Burma

‘I Will Fight to the End,’ Says Yangon Resident Turned Resistance Fighter

By The Irrawaddy 14 January 2022

It has been seven months since he went into the jungle in a border area to undergo military training and take up arms against the junta, leaving his comfortable life in his favorite city, Yangon, behind.

In his former life in the city, 26-year-old Soe Win Naing, who worked as a seaman, was a fun guy with a good income, an outgoing person dressed in high-end brands and sporting the latest high-tech gadgets. He was also a rising micro-influencer with thousands of followers on his Facebook account enjoying his regular fun posts and prank vlogs.

“Sometimes, I really miss my home and my bed. I miss sleeping peacefully like in the old days,” he said.

However, he said he has no regrets about the path he has chosen.

Soe Win Naing joined protests and, following the junta’s crackdowns on protesters, took part in defense teams who stood at the front of the columns to defend their fellow protesters in Yangon.

In the days following the coup, his anti-regime activities were limited to taking part in street protests, banging on pots and donating free meals to protesters. But after the military started cracking down on the peaceful demonstrations in mid-February, he was among those members of the defense teams who stood at the front of the columns to defend their fellow protesters in Yangon. They built barricades to protect protesters and neighborhoods from military incursions, and threw smoke bombs and Molotov cocktails when the protesters needed to escape.

As the junta’s crackdowns on unarmed civilians turned worse day by day, and with arrests of protesters escalating, he decided to take up arms.

“I decided to join an armed force as I can’t let them get me. I still want to fight back against them,” he said.

Many young people have joined the armed struggle to overthrow the military junta after peaceful protest columns were hit by live bullets and grenades and many of their comrades were shot dead. As of Thursday, at least 1,466 people including children, students, politician, protesters and bystanders had been killed by regime forces and more than 11,500 people arrested.

Now abroad, Soe Win Naing’s family at first worried about him joining the armed struggle but didn’t try to stop him, as they knew they couldn’t. Soe Win Naing’s father is himself a former political prisoner, having been jailed for his activities opposing the former military regime. His mom has already passed away.

At first, when he joined the armed force, there were some who didn’t believe him or challenged his commitment, saying he was joining the group to get attention. He received comments to the effect that a rich young man such as him wouldn’t survive in the jungle, Soe Win Naing said.

Soe Win Naing and his friends donate free meals to protesters in Yangon in early February.

“They’re right about me. I’m a guy who loved to hang out with friends and went to fancy restaurants, bars, wearing brandnames and focused on making more money. But they could never have guessed that I could have fun in military boots—not in a million years,” he said.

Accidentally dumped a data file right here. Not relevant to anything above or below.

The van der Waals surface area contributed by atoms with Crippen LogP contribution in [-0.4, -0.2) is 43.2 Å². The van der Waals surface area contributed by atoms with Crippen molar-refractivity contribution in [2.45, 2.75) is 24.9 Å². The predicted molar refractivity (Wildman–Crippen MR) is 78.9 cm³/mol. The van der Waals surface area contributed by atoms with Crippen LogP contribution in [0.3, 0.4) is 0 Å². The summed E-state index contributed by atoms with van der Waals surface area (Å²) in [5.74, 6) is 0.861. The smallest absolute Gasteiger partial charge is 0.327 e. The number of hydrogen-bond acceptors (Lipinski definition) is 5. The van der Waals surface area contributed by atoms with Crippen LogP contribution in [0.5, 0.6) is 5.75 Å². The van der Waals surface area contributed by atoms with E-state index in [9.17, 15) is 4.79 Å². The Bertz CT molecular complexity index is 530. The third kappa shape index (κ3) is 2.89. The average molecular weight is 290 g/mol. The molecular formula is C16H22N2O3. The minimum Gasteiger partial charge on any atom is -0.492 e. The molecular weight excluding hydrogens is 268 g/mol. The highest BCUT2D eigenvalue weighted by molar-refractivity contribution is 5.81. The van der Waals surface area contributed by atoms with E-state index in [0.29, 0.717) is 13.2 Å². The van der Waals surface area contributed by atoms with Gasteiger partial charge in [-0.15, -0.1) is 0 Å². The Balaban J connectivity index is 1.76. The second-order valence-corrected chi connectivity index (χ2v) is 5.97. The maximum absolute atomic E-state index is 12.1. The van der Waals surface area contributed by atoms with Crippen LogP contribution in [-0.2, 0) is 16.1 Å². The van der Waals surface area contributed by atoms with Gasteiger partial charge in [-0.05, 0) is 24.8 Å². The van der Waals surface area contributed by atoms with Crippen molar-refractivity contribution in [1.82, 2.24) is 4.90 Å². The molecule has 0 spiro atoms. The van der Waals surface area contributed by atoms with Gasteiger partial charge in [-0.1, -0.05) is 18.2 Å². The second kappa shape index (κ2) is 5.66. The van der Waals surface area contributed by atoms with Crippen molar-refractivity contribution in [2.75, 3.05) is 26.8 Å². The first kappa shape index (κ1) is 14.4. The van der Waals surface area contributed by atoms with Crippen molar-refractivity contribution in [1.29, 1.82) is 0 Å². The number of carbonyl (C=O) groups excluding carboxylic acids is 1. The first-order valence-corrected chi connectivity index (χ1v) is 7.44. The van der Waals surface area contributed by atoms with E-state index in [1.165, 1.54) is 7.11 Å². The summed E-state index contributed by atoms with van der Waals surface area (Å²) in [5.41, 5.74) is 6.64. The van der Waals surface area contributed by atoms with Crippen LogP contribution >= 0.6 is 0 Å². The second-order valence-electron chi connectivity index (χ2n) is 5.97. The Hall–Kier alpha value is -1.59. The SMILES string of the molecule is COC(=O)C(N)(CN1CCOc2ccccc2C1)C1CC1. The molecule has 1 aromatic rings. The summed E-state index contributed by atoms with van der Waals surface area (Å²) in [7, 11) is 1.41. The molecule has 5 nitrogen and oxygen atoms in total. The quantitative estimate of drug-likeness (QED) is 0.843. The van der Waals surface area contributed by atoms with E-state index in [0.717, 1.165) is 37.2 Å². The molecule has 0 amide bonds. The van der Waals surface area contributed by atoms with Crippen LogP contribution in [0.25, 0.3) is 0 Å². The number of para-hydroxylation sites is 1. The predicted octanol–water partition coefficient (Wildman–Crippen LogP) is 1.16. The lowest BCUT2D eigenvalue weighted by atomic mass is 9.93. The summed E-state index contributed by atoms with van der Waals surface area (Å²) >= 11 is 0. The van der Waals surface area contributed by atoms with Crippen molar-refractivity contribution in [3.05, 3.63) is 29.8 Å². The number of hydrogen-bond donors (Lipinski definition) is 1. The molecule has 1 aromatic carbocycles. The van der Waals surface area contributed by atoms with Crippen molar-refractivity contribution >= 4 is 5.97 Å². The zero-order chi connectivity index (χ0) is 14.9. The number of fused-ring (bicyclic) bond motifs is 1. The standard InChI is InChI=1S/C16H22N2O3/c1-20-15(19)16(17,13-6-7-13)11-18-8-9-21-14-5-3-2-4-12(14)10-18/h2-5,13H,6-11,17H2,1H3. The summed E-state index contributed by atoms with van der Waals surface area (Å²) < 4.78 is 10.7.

When such comments got him down, he got through it by focusing more on his training, he said.

The training days in the jungle were hard and rough without good meals or proper shelter. Sometimes he needed to move between the mountains and slept under the trees on rainy nights out in the open.

But now as a member of the People’s Defense Force he said he has adapted to the jungle life. His group is currently among those engaged in intense fighting with junta forces together with the Karen National Union, one of the ethnic armed groups that have provided military training to youth resisting the regime.

Soe Win Naing is seen during a break in training.

Due to his experience and influence on social media, he was tasked with fundraising for the groups, as their budget is very limited. Within a month, he raised 140 million kyats (nearly US$80,000) for his own camp. Later, he shared it with other PDF camps nearby.

Currently, his duty is to support the front-line members who are engaged in fighting.

“We have to prepare and deliver food and bullets and collect arms and ammunition from the enemy. And we have to bring back the dead bodies of our soldiers who get shot during the firefights. Those are my duties now,” he said.

The revolution against the junta remains strong, from persistent street protests to armed resistance, posing the biggest challenge to the regime, which has yet to fully control the country nearly a year after its takeover.

“We only need more weapons. I hope the NUG [the parallel National Unity Government] can supply more weapons to every PDF, because we’re all waiting for them. If we can get enough weapons, we will prevail. I don’t know when exactly, but we are almost there,” said Soe Win Naing.

Soe Win Naing raised funds to support the frontline members who are engaged in fighting.

He asked the public to do anything they can for the revolution and support the resistance groups until the end.

“Most of the people from cities, some travel, some are going out and having fun; that’s OK but please continue to support the revolution too. It’s important. We all need to do our part, so that we can win this battle in the very near future,” he urged.

For his part, he said, “I will never quit. Alive or dead, I will fight till the end to win the battle.”


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